Edge: Even
It’s still a head-scratcher that Fresno State used three-linebacker sets so often against Cincinnati’s spread attack. And now the Bulldogs face a similar passing challenge from Hawaii. Junior linebacker Ben Jacobs (6-3, 225) leads the team with 31tackles (two for losses) but hasn’t yet shown that he can dominate from his position. The casual fan doesn’t yet turn on the TV and say, “Wow, that No. 54 is a force.” And that’s what the Bulldogs need from Jacobs. Junior strong side Nico Herron (6-3, 240) came close to getting his second pick of the season at Cincinnati, but couldn’t jump the passing lane quick enough. With his size, Fresno State should be getting more bone-crunching hits, but something is lacking. Sophomore Kyle Knox (6-1, 215) is the most athletic and explosive of the starting trio, but isn’t consistently wreaking havoc – something the Bulldogs should expect from starters.

The stud of Hawaii’s defense is first-year starting sophomore Corey Paredes (5-11, 230), whose fourth on the team with 28 tackles but has a Warrior-best three sacks (four tackles for losses) and three forced fumbles. Senior Blaze Soares (6-1, 245) leads Hawaii with 37 tackles, and senior R.J. Kiesel-Kauhane (5-11, 225) is the only linebacker with starting experience before this season. Kiesel-Kauhane also had a fumble recovery against Fresno State last year. The group is capable of flying to the football, but will have to make sure tackles to have any hoping of slowing Mathews’ rushing attack.

Defensive Backs
Edge: Warriors
Fresno State’s secondary success could hinge on whether junior free safety Lorne Bell (5-10, 200) returns from an injury sustained at Wisconsin, as expected. Bell missed the past two games and had a bye week to recover, after being slowed much of the past two years with a different injury. But he came out this season as the defense’s heart and soul and most fearsome hitter. In Bell’s absence, senior Marvin Haynes (6-1, 205) was disappointing and sophomore Zak Hill (6-2, 200) looked ill-suited for the responsibility, missing a tackle on Cincinnati’s tight end that resulted in a touchdown, and being caught out of position twice on big plays by Boise State. It might also be time to start grooming the youth at corner, including sophomore Isaiah Green (5-10, 180), who has seen mostly special teams action so far. With no interceptions recorded by the entire secondary yet this season, it’s tough not to wonder if it’s a personnel issue. It’s either that or a scheming problem with the coaches. Either way, it needs to be fixed – soon.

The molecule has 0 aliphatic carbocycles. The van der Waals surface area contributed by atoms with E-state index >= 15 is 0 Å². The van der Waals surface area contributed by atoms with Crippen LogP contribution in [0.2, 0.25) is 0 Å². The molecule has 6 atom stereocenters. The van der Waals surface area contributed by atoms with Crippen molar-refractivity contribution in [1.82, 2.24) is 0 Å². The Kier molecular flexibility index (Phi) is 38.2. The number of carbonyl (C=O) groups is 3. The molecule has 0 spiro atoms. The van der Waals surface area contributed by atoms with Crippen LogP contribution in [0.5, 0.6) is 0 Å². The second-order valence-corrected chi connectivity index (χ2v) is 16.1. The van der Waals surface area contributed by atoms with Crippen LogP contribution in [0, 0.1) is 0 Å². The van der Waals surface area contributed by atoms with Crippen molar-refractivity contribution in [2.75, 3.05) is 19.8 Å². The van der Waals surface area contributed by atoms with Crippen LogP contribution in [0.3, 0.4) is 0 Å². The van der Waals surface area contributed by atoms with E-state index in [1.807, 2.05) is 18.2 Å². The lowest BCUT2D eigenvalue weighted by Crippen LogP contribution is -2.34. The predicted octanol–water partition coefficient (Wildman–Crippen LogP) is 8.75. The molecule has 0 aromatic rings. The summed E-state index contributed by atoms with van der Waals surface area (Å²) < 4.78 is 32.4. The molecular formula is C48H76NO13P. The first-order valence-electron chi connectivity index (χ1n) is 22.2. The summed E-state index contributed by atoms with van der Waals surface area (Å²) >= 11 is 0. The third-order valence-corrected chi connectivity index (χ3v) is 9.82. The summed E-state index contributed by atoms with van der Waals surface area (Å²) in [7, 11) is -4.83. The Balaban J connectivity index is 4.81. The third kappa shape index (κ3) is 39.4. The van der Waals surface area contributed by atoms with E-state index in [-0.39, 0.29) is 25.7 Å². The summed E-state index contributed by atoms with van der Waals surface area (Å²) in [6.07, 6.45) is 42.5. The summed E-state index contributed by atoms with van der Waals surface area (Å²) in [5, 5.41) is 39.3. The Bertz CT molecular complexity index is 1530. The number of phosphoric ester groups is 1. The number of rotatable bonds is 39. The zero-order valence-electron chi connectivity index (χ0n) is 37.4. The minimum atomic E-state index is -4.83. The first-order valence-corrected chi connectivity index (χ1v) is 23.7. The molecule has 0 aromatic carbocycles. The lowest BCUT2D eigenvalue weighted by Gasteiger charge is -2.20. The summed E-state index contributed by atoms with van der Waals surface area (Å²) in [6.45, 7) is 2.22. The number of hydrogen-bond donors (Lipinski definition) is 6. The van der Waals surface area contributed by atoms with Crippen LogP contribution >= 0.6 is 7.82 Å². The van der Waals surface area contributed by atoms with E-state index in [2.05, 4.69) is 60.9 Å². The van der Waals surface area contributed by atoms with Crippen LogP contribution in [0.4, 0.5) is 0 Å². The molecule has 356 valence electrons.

Facing a Fresno State quarterback who’s been prone to throwing inopportune interceptions, Hawaii boasts junior free safety Mana Silva (6-1, 220) who ranks sixth in the nation with three interceptions. Junior strong safety Spencer Smith (5-11, 205), who Hawaii lists at the SAM position, is second on the team with 32 tackles, and has a team-high five pass breakups. Hawaii’s corners will face a stiff challenge from Fresno State’s bigger receivers – the tallest Warrior corner is junior reserve Lametrius Davis (6-0, 190). Junior starters Tank Hopkins (5-9, 165) and Jeramy Bryant (5-10, 180) will be well undersized if matched against Ajirotutu (6-4), Hamler (6-2) and Moore (6-1).

Special Teams
Edge: Bulldogs
The kicking game and coverage units were much improved at Cincinnati, with redshirt freshman kickoff specialist Andrew Shapiro (6-1, 180) accounting for two touchbacks, something sophomore Kevin Goessling (6-0, 190) hasn’t done consistently in his career. In last season’s loss to Hawaii, Goessling missed a game-winning field goal attempt at the end of regulation and missed another in overtime. He’ll need to get rid of the demons on Saturday. Kick returner A.J. Jefferson (6-0, 190), the NCAA’s active leader, finally came close to breaking one at Cincinnati but was stopped by the kicker after a 34-yard return. He’s averaging a disappointing 23.7 yards per return.

Sophomore receiver Royce Pollard (6-0, 175) averages 25.4 yards per kick return for Hawaii, who had to find a replacement at kicker for standout Dan Kelly. Junior Scott Enos (5-9, 180) is off to a good start, connecting on 6 of 7 attempts with a long of 47 yards. There are questions at punter though, with freshman Alex Dunnachie (6-3, 235) averaging just 34.8 yards, about 12 yards less than Fresno State senior Robert Malone (6-2, 225)

Edge: Bulldogs